Biogas and biomethane supply chains emit much more methane relative to gas production than the oil and gas industry, suggests new analysis by Imperial College London.
These supply chains may leak up to 18.5 megatonnes (Mt) of methane a year, more than double the International Energy Agency’s previous 9.1Mt estimation, calculates the study.
The analysis finds that methane emissions – which trap 27 times more heat than CO2 and contribute to at least a quarter of the world’s warming – are present at every stage of biogas and biomethane supply chains.
According to the researchers, 62% of the methane leaks can be attributed to specific facilities and pieces of equipment.
They note that methane emissions are not to be blamed on biogas and biomethane but the design and management of plants producing them.
The oil and gas industry has been better able to afford leak detection and repair, and more investment in biomethane and biogas plants would allow them to do the same, says the study.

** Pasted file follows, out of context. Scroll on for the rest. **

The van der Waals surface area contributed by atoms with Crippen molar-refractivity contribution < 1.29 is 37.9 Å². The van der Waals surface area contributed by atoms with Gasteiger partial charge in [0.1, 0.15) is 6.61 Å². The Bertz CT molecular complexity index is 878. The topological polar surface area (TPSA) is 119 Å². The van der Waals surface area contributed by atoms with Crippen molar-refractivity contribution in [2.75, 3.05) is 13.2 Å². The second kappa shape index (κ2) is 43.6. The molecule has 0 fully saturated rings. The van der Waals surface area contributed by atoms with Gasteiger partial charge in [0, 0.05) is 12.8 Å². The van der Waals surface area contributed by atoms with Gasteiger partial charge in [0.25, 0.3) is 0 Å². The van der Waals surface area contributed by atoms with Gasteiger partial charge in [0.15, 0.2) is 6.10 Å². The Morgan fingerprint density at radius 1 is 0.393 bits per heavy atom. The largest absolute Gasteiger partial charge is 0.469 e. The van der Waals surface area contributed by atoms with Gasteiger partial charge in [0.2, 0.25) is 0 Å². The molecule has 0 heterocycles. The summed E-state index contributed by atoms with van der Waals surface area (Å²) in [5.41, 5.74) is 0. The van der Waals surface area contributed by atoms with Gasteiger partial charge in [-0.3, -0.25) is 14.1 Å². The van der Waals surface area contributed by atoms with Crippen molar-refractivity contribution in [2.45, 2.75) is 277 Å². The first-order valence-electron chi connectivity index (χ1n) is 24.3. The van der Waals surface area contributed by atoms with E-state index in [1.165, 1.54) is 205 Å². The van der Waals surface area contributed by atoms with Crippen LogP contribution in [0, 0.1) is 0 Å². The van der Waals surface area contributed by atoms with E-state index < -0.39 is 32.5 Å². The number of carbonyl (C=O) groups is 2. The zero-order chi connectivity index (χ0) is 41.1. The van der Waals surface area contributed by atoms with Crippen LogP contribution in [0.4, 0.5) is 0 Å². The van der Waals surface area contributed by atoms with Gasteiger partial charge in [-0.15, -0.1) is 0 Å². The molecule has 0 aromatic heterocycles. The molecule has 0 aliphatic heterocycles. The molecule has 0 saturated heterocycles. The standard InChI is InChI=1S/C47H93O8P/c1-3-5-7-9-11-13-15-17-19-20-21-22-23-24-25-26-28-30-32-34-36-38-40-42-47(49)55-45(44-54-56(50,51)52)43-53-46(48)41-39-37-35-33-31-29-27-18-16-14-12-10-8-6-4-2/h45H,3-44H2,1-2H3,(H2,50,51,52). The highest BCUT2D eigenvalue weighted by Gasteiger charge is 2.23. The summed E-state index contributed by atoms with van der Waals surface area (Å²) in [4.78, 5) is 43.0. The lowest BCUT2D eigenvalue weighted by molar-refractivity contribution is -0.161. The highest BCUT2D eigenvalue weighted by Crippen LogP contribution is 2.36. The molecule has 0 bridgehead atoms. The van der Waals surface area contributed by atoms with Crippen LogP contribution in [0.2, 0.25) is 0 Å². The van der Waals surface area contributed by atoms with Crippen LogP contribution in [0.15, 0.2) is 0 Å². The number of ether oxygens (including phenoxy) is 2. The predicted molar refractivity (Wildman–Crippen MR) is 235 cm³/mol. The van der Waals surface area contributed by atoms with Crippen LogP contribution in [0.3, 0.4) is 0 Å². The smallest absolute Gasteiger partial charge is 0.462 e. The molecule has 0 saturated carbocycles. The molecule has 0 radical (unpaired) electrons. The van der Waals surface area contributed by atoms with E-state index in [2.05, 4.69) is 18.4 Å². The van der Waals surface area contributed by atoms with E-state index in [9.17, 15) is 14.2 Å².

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“To prevent biogas methane emissions negating the overall benefits of biogas use, urgent attention is needed, including continuous monitoring of biogas supply chains,” said the lead author of the study, Dr Semra Bakkaloglu. “With proper detection, measurement and repair techniques, all emissions can be avoided.”
The researchers analysed 51 previously published studies on mobile methane measurements and site data taken from emission sources along the biomethane and biogas supply chain.
Overall, methane emissions from biogas and biomethane are lower than those from oil and natural gas.